Sunday, January 21, 2018

LAWFUL OATHS & VOWS


LAWFUL OATHS AND VOWS
(See Westminster Confession of Faith chapter 22)

Introduction

In a court of law we might hear the words: Do you swear to tell the truth, the whole truth, and nothing but the truth. So help you God? Think about it, if we lived in a perfect world you wouldn’t have to swear to anything. Your ‘Yes’ would be ‘Yes’ and your ‘No’ would be ‘No’. In other words, swearing oaths and making vows have to do with living in a fallen world.

Now, I’m not overly impressed with the way the department stores in Australia feel the need to look into your bag as you enter or leave their premises. It shows a clear lack of trust in people. Though I sympathise with where they’re coming from, I find it very accusatory. But again, this kind of thing simply shows that we’re living in a sinful world. People steal things – people tell lies.

I suppose the strange thing is that if you’re caught stealing and are taken to court, you’re asked to swear to tell the truth, the whole truth, and nothing but the truth. So help you God. How can we expect dishonest people to tell the truth? The usual practice, if they haven’t already changed it, is that you get the person to swear on the Bible. He puts his left hand on the Bible and he raises his right hand to God. Then he utters his swear words – in the good sense of swear words. Then he proceeds to tell the truth, the whole truth, and nothing but the truth.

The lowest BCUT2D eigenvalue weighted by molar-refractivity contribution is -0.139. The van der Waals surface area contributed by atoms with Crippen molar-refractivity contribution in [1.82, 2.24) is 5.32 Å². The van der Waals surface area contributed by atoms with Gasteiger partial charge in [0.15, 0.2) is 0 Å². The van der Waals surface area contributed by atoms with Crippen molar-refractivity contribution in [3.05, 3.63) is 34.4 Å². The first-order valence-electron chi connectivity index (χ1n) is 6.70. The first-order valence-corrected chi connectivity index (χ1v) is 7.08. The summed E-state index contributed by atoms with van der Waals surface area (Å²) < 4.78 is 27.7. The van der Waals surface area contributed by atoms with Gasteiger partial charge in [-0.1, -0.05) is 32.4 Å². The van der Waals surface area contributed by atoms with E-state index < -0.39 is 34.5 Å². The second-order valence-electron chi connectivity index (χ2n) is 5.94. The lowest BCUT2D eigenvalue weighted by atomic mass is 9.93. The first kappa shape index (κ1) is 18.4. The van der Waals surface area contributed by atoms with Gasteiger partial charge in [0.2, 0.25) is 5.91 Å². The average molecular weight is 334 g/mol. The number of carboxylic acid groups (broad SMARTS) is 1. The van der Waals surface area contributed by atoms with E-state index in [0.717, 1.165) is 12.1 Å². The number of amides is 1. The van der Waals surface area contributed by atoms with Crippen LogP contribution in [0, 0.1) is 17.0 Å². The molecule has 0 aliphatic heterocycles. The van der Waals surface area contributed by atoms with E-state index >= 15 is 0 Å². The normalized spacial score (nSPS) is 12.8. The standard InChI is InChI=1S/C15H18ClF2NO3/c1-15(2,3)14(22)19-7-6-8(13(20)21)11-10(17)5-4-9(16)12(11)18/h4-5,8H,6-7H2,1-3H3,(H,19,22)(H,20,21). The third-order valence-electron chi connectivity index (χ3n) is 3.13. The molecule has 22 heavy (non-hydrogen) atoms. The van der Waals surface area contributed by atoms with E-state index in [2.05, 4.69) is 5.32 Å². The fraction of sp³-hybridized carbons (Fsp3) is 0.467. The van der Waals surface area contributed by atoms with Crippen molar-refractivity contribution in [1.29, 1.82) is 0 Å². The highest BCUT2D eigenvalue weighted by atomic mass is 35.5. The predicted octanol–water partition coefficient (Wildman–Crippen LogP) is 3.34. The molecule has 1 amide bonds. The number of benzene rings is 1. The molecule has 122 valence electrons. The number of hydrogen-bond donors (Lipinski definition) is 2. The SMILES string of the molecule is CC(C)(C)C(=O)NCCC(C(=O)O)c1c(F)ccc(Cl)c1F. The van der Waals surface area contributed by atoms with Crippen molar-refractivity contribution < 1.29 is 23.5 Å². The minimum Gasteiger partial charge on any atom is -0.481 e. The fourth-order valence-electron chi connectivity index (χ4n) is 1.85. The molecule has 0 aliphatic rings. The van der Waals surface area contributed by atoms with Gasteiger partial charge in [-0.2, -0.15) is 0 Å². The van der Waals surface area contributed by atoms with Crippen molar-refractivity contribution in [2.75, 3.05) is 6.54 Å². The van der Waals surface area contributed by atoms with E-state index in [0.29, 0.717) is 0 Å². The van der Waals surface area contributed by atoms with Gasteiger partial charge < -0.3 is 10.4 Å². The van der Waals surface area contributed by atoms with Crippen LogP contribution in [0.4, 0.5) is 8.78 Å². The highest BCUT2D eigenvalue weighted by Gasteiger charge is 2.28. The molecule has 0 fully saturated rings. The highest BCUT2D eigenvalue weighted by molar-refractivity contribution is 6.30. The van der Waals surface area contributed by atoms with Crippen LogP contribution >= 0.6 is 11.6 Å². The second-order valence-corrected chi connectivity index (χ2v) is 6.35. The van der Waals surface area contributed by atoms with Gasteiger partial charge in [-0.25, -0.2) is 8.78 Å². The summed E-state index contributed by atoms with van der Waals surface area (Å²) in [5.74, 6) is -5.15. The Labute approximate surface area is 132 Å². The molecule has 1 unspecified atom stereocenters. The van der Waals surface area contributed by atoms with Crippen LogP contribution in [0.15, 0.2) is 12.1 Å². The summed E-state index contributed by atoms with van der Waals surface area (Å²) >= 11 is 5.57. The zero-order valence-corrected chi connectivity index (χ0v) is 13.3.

Isn’t this the basis for the whole of Western society? Isn’t politics, religion, commerce – and all the day-to-day transactions between people – based on truth? If you buy 2 Kilos of potatoes from the corner store, you expect to have purchased 2 Kilos. How can we trade with others, how can we strike a bargain with others, or how can we deal with others, if we cannot trust them?

As Christians we know that the only way for any society to function properly is for God to be honoured in every sphere of life, and in all our personal undertakings. I suppose a verse that sums up what we’re saying might be Micah 6:8: “He has shown you, O man, what is good; and what does the LORD require of you but to do justly, to love mercy, and to walk humbly with your God?”

Lawful oaths and vows in society remind us what is good. Lawful oaths and vows help us to deal justly with others, and to deal mercifully with them. And lawful oaths and vows help us to walk humbly before our God. All of this helps make for an honest and trustworthy society of people in a fallen world. Lawful oaths and vows are the very foundation of any honest society, for lawful oaths and vows are at the very heart of true religion.